Born with a rare disease that only allows him to see in shades of gray, Neil Harbisson went ahead with a procedure that saw an antenna implanted into his skull that helps him see colors.
The antenna, which has a wireless camera connected to a wireless sound vibration implant in his skull, enables remote communication – as well as the transmission of images, sound or video.
The Catalan-raised British-born artist said the technology allows him to “feel and hear colors as audible vibrations inside his head” – and that includes the colors that cannot be seen by anyone through the naked eye.
The antenna “allows me to extend my perception of reality beyond the visual spectrum,” Harbisson explained.
“I can sense infrared and ultraviolet, and I also have an Internet connection in my head that allows me to receive colors from other parts of the world, or connect to satellite so I can send colors from space,” he said in an interview with UAE state-run news agency WAM at the World Government Summit.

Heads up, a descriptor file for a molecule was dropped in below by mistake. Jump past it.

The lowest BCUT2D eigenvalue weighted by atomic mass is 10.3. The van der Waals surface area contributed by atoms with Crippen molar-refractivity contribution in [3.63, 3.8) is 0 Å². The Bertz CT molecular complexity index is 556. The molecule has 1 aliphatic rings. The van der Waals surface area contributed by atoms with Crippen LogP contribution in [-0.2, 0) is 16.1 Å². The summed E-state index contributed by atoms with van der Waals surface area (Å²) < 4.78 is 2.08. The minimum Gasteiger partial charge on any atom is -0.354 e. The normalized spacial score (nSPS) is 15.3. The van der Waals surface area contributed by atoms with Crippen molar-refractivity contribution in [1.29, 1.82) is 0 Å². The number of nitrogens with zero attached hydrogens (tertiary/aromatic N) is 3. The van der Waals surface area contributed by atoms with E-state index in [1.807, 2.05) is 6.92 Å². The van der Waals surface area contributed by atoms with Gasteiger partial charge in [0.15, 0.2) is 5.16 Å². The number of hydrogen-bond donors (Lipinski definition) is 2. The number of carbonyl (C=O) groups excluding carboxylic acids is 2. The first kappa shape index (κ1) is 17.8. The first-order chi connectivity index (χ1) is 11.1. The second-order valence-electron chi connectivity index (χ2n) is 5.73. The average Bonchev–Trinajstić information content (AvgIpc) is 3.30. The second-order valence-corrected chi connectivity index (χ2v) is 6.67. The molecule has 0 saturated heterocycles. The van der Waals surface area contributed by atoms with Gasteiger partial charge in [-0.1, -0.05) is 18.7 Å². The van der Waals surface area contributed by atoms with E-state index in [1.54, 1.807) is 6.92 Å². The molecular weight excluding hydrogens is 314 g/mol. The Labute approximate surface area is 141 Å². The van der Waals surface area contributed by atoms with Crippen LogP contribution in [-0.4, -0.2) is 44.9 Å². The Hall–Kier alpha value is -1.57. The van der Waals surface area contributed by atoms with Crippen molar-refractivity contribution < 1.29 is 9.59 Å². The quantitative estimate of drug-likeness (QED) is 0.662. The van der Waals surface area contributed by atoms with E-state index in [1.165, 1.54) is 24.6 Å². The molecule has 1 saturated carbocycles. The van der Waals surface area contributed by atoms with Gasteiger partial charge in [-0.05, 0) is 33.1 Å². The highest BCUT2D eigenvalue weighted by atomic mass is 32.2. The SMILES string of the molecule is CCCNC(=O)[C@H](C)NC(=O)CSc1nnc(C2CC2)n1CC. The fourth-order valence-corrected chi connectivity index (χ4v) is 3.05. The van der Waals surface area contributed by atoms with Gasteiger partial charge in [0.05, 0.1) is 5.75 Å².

His connection to the Internet also allows the reception of colors and images from all over the world. He has given permission to five friends across each continent to transmit colors, images, videos and sounds directly into his head via satellite.
Dubai’s World Government Summit has focused a lot of presentations on robotics and technology for the future.
And Indian Prime Minister Narendra Modi said in an honorary speech on Sunday that technology has the power to reduce poverty and bring about “inclusive growth for everyone.”